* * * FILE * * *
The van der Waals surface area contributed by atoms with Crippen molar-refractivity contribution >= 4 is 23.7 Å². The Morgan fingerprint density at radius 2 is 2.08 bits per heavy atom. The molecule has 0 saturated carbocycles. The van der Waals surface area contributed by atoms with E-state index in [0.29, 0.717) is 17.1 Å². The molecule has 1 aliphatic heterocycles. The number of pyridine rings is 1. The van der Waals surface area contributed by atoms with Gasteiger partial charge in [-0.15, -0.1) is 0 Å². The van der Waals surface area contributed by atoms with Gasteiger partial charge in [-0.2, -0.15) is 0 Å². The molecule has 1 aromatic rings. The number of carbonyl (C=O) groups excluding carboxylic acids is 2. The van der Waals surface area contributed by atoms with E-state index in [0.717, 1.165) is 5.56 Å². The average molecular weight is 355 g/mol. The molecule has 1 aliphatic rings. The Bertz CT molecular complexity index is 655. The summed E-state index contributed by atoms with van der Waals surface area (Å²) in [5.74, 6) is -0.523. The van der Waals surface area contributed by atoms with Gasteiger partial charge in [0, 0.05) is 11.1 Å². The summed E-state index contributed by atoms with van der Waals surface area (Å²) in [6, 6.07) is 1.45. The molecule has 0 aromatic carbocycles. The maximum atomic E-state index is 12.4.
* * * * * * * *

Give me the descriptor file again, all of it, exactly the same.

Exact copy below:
The van der Waals surface area contributed by atoms with Crippen molar-refractivity contribution >= 4 is 23.7 Å². The Morgan fingerprint density at radius 2 is 2.08 bits per heavy atom. The molecule has 0 saturated carbocycles. The van der Waals surface area contributed by atoms with E-state index in [0.29, 0.717) is 17.1 Å². The molecule has 1 aliphatic heterocycles. The number of pyridine rings is 1. The van der Waals surface area contributed by atoms with Gasteiger partial charge in [-0.15, -0.1) is 0 Å². The van der Waals surface area contributed by atoms with Gasteiger partial charge in [-0.2, -0.15) is 0 Å². The molecule has 1 aromatic rings. The number of carbonyl (C=O) groups excluding carboxylic acids is 2. The van der Waals surface area contributed by atoms with E-state index in [0.717, 1.165) is 5.56 Å². The average molecular weight is 355 g/mol. The molecule has 1 aliphatic rings. The Bertz CT molecular complexity index is 655. The summed E-state index contributed by atoms with van der Waals surface area (Å²) in [5.74, 6) is -0.523. The van der Waals surface area contributed by atoms with Gasteiger partial charge in [0, 0.05) is 11.1 Å². The summed E-state index contributed by atoms with van der Waals surface area (Å²) in [6, 6.07) is 1.45. The molecule has 0 aromatic carbocycles. The maximum atomic E-state index is 12.4.